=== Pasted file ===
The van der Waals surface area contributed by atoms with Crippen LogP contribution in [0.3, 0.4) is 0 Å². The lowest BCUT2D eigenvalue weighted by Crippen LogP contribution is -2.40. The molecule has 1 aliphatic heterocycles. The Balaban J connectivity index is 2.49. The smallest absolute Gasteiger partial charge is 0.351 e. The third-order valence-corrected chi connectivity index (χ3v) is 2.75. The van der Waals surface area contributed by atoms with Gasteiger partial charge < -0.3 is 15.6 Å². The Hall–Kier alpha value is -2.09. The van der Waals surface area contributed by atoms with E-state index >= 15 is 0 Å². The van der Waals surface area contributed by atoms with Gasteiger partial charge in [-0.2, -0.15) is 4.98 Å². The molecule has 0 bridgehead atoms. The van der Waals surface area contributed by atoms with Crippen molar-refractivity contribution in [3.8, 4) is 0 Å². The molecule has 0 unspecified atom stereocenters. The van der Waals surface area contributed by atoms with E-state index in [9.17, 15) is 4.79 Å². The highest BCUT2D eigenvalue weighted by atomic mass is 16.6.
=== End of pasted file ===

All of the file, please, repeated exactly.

The van der Waals surface area contributed by atoms with Crippen LogP contribution in [0.3, 0.4) is 0 Å². The lowest BCUT2D eigenvalue weighted by Crippen LogP contribution is -2.40. The molecule has 1 aliphatic heterocycles. The Balaban J connectivity index is 2.49. The smallest absolute Gasteiger partial charge is 0.351 e. The third-order valence-corrected chi connectivity index (χ3v) is 2.75. The van der Waals surface area contributed by atoms with Gasteiger partial charge < -0.3 is 15.6 Å². The Hall–Kier alpha value is -2.09. The van der Waals surface area contributed by atoms with E-state index >= 15 is 0 Å². The van der Waals surface area contributed by atoms with Gasteiger partial charge in [-0.2, -0.15) is 4.98 Å². The molecule has 0 bridgehead atoms. The van der Waals surface area contributed by atoms with Crippen molar-refractivity contribution in [3.8, 4) is 0 Å². The molecule has 0 unspecified atom stereocenters. The van der Waals surface area contributed by atoms with E-state index in [9.17, 15) is 4.79 Å². The highest BCUT2D eigenvalue weighted by atomic mass is 16.6.